Friday, November 13, 2009

Friday Tuna Melts

Went grocery shopping this morning and got bread still warm from the oven... Rosemary Olive Oil.

Make up some simple tuna salad - tuna, mayo, mustard, minced onions, pickle relish, salt and pepper (no celery because I don't have any) and a bit of tart apple (why apple? see previous shortage).

How much of each you say... go by taste. Start with a little and add until it seems right.

Spread over the Rosemary bread, drape a slice of cheddar cheese over it and TOAST!

I recommend a dry white wine or a fruity red. Really - wine with Tuna salad elevates the whole endeavor. And it is Friday. So eat greek olives while you are preparing this and sipping wine. Or don't use apples and relish and put in olives instead. Hmmmmm.

Have a yummy weekend.

Sunday, November 8, 2009

Pumpkin and Soup

To those winter squash connoisseurs I Immediately concede "hard, orange-fleshed, winter squash" and let's be done with it.

So... last fall the Sweet and Spicy Butter Nut squash soup was a TRIUMPH... (defer, defend, abjure)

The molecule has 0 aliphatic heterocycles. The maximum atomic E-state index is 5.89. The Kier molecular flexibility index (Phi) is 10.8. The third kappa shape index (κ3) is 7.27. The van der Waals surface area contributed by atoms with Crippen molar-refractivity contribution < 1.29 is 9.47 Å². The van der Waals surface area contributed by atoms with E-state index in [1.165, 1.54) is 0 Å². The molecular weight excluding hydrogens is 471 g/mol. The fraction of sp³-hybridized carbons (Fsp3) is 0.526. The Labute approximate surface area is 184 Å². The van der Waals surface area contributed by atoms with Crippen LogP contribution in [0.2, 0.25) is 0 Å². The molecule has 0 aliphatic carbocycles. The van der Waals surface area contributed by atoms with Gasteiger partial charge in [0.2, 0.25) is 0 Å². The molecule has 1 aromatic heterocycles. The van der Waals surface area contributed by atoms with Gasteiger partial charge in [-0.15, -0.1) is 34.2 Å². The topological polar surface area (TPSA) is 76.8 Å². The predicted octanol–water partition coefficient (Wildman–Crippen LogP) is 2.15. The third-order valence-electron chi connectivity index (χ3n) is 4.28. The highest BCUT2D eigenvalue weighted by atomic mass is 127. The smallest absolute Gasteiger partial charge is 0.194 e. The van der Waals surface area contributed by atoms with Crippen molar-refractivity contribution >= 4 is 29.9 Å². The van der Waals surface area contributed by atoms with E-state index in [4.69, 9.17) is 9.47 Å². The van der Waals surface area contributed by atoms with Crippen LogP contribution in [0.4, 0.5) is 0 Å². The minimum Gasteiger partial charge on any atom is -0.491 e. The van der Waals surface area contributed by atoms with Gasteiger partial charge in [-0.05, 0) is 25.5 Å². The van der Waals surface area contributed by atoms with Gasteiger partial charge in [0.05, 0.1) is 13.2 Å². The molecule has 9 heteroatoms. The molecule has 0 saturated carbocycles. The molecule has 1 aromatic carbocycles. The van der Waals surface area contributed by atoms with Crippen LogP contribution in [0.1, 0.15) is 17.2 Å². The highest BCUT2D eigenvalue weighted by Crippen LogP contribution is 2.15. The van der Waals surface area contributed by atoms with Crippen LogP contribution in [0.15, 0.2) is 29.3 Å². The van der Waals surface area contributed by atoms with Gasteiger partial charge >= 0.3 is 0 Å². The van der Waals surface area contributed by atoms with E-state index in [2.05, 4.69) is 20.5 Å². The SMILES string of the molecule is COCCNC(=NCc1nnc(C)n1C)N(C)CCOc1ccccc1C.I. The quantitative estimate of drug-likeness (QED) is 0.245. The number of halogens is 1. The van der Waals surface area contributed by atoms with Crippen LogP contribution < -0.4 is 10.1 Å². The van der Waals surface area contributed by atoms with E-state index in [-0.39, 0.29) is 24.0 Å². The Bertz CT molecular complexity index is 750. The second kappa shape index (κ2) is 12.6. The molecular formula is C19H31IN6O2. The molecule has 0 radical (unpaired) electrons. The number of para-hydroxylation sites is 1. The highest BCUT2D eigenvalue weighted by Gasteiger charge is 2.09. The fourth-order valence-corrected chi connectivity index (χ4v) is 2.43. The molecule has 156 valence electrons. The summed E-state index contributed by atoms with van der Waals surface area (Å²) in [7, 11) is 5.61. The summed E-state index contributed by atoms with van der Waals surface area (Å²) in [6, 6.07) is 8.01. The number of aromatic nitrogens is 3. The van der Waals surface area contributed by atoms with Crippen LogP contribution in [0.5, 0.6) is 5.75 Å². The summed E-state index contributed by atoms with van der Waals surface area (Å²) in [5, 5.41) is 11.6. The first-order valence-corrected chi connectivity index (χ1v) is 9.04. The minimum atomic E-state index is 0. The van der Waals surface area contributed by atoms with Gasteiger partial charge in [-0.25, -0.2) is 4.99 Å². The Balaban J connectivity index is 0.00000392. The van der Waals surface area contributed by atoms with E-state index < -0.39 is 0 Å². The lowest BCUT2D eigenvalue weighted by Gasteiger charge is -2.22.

See the recipe below, try it, and then do what I did. Boot the cayenne in favor of double the smoked paprika. Boot cardamom and replace with cinnamon. Best of luck!

And as a plus... serve with cheese, shallot (onion) and bacon quesadillas... and dark beer... or fruity white wine, or apple cider...

Sweet and Spicy Butternut Squash Soup

This is a very flexible soup. Have a bigger squash? Not enough stock, like things sweeter or spicer? Remember, you can adjust this to YOUR taste. This is a place to start.

P.S. Since this is all vegetables except for possibly chicken stock and milk, it is safe to taste at ANY time (as long as you blow on the spoon).

2 lbs squash
4 C stock (chicken or veggie)
3 tbs minced garlic
3 tbs fresh minced ginger
1/2 large onion chopped fine (or leeks sliced thin)
2 tsp salt (if using homemade stock - if going low-salt, just none, or only at the table)
1/8 t cayenne
1/4 t cardamom
1/2 t cinnamon
2 Tbs honey
2 C milk/plain soy milk/rice milk/more stock

Heat your soup pot with oil over med-high heat (about 3 – 4 min). Once hot, add the onions and a little salt. Adjust the heat and keep stirring until the onions begin to brown and get aromatic. Add the garlic and ginger, stir until fragrant. Add the rest of the dry spices. Stir well.

Add in squash, honey and half the stock. Stir until things are evenly distributed. TIME TO BLEND!

If you have a stick blender, break it out and get it going. Use the rest of the stock to get everything blended smooth. (Well, I like smooth, you can leave it chunky).

TASTE! Time to adjust the taste to your liking! (Salt, cayenne, and honey)

Or blend in batches in a regular blender.

When you serve – finish with a good stir of a milk (see above), a little more stock, and/or a drizzle of a good fruity oil.

Monday, September 21, 2009